A Quick look at the Assumptions being made in the GCMs

From the grid size of 100 - 250Km to the vertical spacing of 1Km, but as valuable as a key assumption the vertical spacing in the ocean of 100m are all significant in that earth wants to be chaotic on smaller scales and without that precision the question becomes how can the GCM output be considered accurate?

As significant are the assumptions of causes of climate.    The inputs of solar irradiance is assumed constant.   The main cause of climate change is assumed to be CO2.   The diagram at right is an indication of how the IPCC treats water vapor as a slave to the conditions of warming caused by CO2 absorption of OLR. 


The interface and exchange with the ocean are assumed overly simple.   The time increments are also long by many processes on earth. 


All of these constraints are to alleviate the compute requirements which are significant. 


From Tim Ball

In these GCMs, the CO2 concentration is not just a forcing, a boundary condition to which the GCM reacts, but exclusively so. In the GCMs, no part of the CO2 concentration is a “feedback”, a consequence of other variables. The GCMs appear to have no provision for the respiration of CO2 by the oceans.  They neither account for the uptake of CO2 in the cold waters, nor the exhaust of CO2 from the warmed and CO2–saturated waters, nor the circulation by which the oceans scrub CO2 from the air. Because the GCMs have been split into loosely–coupled atmospheric models and primitive ocean models, they have no mechanism by which to reproduce the temperature dependency of CO2 on water temperature evident in the Vostok data.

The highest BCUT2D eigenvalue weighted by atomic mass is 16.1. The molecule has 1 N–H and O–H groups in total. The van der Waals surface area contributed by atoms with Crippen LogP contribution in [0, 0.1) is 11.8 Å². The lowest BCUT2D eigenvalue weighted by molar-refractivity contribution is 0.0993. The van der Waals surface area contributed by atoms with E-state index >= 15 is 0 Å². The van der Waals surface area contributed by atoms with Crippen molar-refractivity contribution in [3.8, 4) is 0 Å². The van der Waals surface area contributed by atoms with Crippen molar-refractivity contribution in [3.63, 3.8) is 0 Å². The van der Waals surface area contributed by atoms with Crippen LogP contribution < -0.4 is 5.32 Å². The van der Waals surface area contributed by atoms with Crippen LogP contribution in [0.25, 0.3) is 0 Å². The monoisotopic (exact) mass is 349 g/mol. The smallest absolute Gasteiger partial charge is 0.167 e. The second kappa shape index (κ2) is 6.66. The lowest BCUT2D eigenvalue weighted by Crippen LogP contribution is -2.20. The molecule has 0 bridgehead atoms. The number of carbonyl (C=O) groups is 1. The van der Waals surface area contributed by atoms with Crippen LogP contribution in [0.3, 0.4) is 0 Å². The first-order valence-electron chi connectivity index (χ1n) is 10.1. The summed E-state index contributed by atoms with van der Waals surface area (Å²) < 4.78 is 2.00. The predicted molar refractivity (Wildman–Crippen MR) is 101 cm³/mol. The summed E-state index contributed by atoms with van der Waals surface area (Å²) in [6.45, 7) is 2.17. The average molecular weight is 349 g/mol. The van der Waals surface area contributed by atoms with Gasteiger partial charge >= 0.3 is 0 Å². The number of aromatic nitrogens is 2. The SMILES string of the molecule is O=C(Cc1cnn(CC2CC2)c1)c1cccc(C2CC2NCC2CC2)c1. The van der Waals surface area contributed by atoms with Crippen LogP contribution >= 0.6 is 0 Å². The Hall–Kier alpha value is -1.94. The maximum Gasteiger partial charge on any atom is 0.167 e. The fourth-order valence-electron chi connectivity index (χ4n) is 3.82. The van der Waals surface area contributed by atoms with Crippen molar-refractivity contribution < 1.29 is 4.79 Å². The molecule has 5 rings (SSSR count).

GCMs have a long history. They contain solid, well-developed sub-models from physics. These are the bricks in the GCM structure. Unfortunately, the mortar won’t set. The operators have adjusted and tuned many of the physical relationships to reproduce a preconceived, desired climate scenario. There is no mechanism left in the models by which to change CO2 from a forcing to a feedback.


Ball Book - Chapter 7 Part 2

Ball excerpt:

The IPCC produced the SPM for policymakers. Cleverly and cynically they disclosed the limitations of their work in the Physical Science Report of Working Group I. This means nobody can say they didn’t acknowledge the limitations. One of the most serious is the lack of data and the way it is created. In the 2007 IPCC AR4, Chapter 8 Advances in Modeling they say:

Despite the many improvements, numerous issues remain. Many of the important processes that determine a model’s response to changes in radiative forcing are not resolved by the model’s grid. Instead, sub-grid scales are used to parametrize the unresolved processes, such as cloud formation and the mixing due to oceanic eddies. It continues to be the case that multi-model ensemble simulations generally provide more robust information than runs of any single model. Table 8.1[ 123] summarizes the formulations of each of the AOGCMs used in this report.[ 124]